Do a web search on Cardas room setup, or go to audiophysic's web site ... both have good info on room setup.

Play with positioning before replacing speakers ... it's a lot cheaper ! If you end up having to replace speakers I have found that ls3/5 derivatives work well close to walls and in small rooms .. e.g. spendor or harbeth
Do check the Cardas site on speaker placement. His formulas got me within inches of optimal placement. A real time saver.

Also, look into room treatment. Try to deaden the wall behind the speakers and add diffusion on the rear wall. I've been increasing the diffussing surfaces on my rear wall - really helping, but still tweaking.

As for new speakers, others will be able to guide you better than I. I will say I am *very* happy with my N805's - strange because some won't pass up a chance to disparage them. Oh, well....

Thanks for all your help!!! I have had that bass boominess problem as well. I will go to Cardas and Rives audio to check my numbers.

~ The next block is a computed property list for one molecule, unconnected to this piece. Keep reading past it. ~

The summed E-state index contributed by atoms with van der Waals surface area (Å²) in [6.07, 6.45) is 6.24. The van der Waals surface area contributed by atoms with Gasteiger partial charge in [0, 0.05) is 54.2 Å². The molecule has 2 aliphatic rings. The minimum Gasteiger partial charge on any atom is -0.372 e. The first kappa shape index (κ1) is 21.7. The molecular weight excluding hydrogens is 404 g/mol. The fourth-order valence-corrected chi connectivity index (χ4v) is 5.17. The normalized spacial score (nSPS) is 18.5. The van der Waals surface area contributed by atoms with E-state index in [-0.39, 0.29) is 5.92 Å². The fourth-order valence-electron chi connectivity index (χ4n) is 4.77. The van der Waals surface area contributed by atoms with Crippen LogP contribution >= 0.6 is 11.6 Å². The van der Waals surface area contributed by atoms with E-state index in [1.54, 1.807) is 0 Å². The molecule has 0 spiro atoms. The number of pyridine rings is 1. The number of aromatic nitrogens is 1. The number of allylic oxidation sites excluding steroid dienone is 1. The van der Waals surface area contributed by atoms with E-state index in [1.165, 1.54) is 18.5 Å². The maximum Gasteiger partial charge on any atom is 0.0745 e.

try a diagonal setup. also, try putting some acoustic panels etc at reflection points along w/ diffractor behind seat.

i used to get headaches too in a 12*13*8 room. i don't anymore.

My room is 12'x9'x7.5' and I really tamed the boomy bass by putting my speakers (Linn Ninka activ) on Aurios. The spikes seemed to turn the floor into a resonating board. The Aurios didn't cure it but the improvement was dramatic.

audition the Totem model 1's, staff, or hawk speakers for a small room. I currently use the model 1's with a rel strata III sub in 1 room and a pair of totem arros in my den. They are very nice sounding speakers but I would not suggest the arros for load rock type of music. The arros are made to position close to a back wall if that would help you.
I have found that bass boominess can be reduced by either moving the speakers further out from the front wall, as well as moving your ears further out from the back wall.

Of course, moving the speakers further out from the front wall also has the added benefit of increasing depth.

Small rooms will generally have more reflection problems, by the mere fact that you can't get your speakers far away from either the front wall or the side walls. Try to get the speakers at least 1.5ft away from any wall.

I have also found that placing echo busters (or acoustic foam for a cheaper solution) at the first reflective points on the side walls to help improve imaging. Also, make sure the floor is either fully carpeted, or at least has a fairly large rug.